by: Victor Goff

I got the opportunity to review Exploring Everyday Things with R and Ruby by Sau Sheong Chang and published by O’Reilly Media.1  

This book, as expected, talks about R and Ruby.  The first chapters cover Ruby at an introductory level.

In the first chapter, after showing how you can install Ruby and an introduction to the basics of Ruby, he also provides a quick introduction to {“ Shoes, a simple but powerful UI toolkit for Ruby “}2, with installation suggestions and sample code.

His introduction to Ruby covers the basics and is just a little bit more than enough to understand the code in the rest of his book.  I think he did a really good job of that.  The second part of the first chapter, covering Shoes, explains Shoes in a nutshell rather well, I think.  You will get to use Shoes in later chapters.

He then goes on to introduce R, which I had not used before.  He covers in a way that was fairly straightforward to install and get running.  Within a few moments, I had R installed and the ‘normal’ graphical tools up and running and was able to run some sample code, and even had graphs floating around my screen based on data that I created from the samples.

Shortly after that, I had R code being created in my favorite text editor, and executing code right from there.

His introduction to the language is fairly quick, but again, just a bit more than enough to get you going.

He also covers some statistical transformation examples to change the statistical data into plottable information.  That is a good thing, because throughout the book, you will be needing to recognize this in the examples, and will have fun producing your own graphical representations of data you get.

And all that is enough to get you started creating models to solve real world problems.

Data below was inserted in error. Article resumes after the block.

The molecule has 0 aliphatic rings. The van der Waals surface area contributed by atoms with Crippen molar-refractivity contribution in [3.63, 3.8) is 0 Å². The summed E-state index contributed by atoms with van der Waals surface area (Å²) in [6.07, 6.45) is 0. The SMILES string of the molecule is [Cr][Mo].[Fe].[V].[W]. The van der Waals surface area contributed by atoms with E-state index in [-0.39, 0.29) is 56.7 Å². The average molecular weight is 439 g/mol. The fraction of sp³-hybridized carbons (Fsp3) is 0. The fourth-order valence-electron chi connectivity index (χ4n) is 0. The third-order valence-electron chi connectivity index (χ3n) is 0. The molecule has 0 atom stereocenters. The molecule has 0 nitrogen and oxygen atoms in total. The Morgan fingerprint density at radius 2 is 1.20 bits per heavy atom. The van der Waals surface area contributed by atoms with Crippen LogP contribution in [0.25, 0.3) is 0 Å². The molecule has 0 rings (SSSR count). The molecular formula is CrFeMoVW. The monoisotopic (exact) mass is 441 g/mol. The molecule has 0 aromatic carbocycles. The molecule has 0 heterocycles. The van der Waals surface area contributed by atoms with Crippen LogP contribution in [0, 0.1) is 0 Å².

For example, do you need to convince your boss that you need more restrooms available for the people in your office?  You can provide some simulations and reports and graphs (the boss likes graphs, right?) to support your argument, or will it support his assertion that what you have is just the right amount?

This gets to the fun part.  Have you ever wondered how to mine data from your own e-mail?  To find trends of when you send mail, or who you communicate with most?   Finding the most frequently used words and the trending themes in your communications?   You are in luck.  He will take you through the Enron Saga to lightly touch on analyzing that e-mail data 3, but easily apply it to your own IMAP e-mail accounts.

How about biometrics, recording your own heartbeat through a home made electronic stethoscope?  Yes, you will be able to do this, and take measurements, and analyze them graphically.  Combine that with pulse oximetry with your webcam and you might have just enough evidence to convince your boss that your cubicle is suffocating you.

That sounds fun enough, but it will involve analyzing sound files and video files to get the readings and measurements that you want to produce in a graphical chart.   That makes it fun to the nth power, right?

Well, what can be more fun than Boid’s… and boid is the woid in this next chapter.   Using Ruby Shoes you will explore the flocking of birds, you will write a simulation and are encouraged to continue playing on.

What follows is an extension of the Boids and introduces the mortality and procreation of the boids, which were prior to this immortals in a veritable utopia.  Life simulated and analyzed.

Overall, I really enjoyed this book, it was easy to read, had some math in it, of course, but nothing that requires advanced math.  And the topics were fun to work through.  And there is plenty of room to experiment and explore after finishing the chapters.

Note; This review cross posted at RubyLearnings Blog with permission.

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